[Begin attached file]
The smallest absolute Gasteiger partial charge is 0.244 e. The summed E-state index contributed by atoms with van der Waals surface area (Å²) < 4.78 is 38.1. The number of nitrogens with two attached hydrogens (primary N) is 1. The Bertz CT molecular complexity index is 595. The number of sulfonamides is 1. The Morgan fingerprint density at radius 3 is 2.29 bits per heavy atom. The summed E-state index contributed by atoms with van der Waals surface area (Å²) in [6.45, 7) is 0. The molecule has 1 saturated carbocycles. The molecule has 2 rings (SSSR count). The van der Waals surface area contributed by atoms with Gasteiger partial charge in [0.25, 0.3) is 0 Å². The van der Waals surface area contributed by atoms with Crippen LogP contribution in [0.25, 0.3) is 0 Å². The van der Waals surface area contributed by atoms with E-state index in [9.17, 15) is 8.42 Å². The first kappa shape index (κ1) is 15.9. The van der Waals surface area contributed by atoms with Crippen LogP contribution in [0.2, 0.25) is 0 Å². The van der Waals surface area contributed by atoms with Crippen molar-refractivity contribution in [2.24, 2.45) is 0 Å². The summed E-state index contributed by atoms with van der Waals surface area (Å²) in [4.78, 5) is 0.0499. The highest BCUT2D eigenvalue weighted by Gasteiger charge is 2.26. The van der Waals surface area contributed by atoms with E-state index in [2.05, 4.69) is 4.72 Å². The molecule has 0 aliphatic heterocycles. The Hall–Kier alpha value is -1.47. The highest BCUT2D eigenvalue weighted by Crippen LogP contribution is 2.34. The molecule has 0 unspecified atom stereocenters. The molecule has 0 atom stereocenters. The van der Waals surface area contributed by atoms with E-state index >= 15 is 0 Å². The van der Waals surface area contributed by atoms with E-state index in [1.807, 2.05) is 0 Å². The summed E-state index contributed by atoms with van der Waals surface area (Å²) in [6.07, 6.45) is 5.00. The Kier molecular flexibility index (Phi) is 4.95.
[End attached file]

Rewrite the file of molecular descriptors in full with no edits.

The smallest absolute Gasteiger partial charge is 0.244 e. The summed E-state index contributed by atoms with van der Waals surface area (Å²) < 4.78 is 38.1. The number of nitrogens with two attached hydrogens (primary N) is 1. The Bertz CT molecular complexity index is 595. The number of sulfonamides is 1. The Morgan fingerprint density at radius 3 is 2.29 bits per heavy atom. The summed E-state index contributed by atoms with van der Waals surface area (Å²) in [6.45, 7) is 0. The molecule has 1 saturated carbocycles. The molecule has 2 rings (SSSR count). The van der Waals surface area contributed by atoms with Gasteiger partial charge in [0.25, 0.3) is 0 Å². The van der Waals surface area contributed by atoms with Crippen LogP contribution in [0.25, 0.3) is 0 Å². The van der Waals surface area contributed by atoms with E-state index in [9.17, 15) is 8.42 Å². The first kappa shape index (κ1) is 15.9. The van der Waals surface area contributed by atoms with Crippen LogP contribution in [0.2, 0.25) is 0 Å². The van der Waals surface area contributed by atoms with Crippen molar-refractivity contribution in [2.24, 2.45) is 0 Å². The summed E-state index contributed by atoms with van der Waals surface area (Å²) in [4.78, 5) is 0.0499. The highest BCUT2D eigenvalue weighted by Gasteiger charge is 2.26. The van der Waals surface area contributed by atoms with E-state index in [2.05, 4.69) is 4.72 Å². The molecule has 0 aliphatic heterocycles. The Hall–Kier alpha value is -1.47. The highest BCUT2D eigenvalue weighted by Crippen LogP contribution is 2.34. The molecule has 0 unspecified atom stereocenters. The molecule has 0 atom stereocenters. The van der Waals surface area contributed by atoms with E-state index >= 15 is 0 Å². The van der Waals surface area contributed by atoms with E-state index in [1.807, 2.05) is 0 Å². The summed E-state index contributed by atoms with van der Waals surface area (Å²) in [6.07, 6.45) is 5.00. The Kier molecular flexibility index (Phi) is 4.95.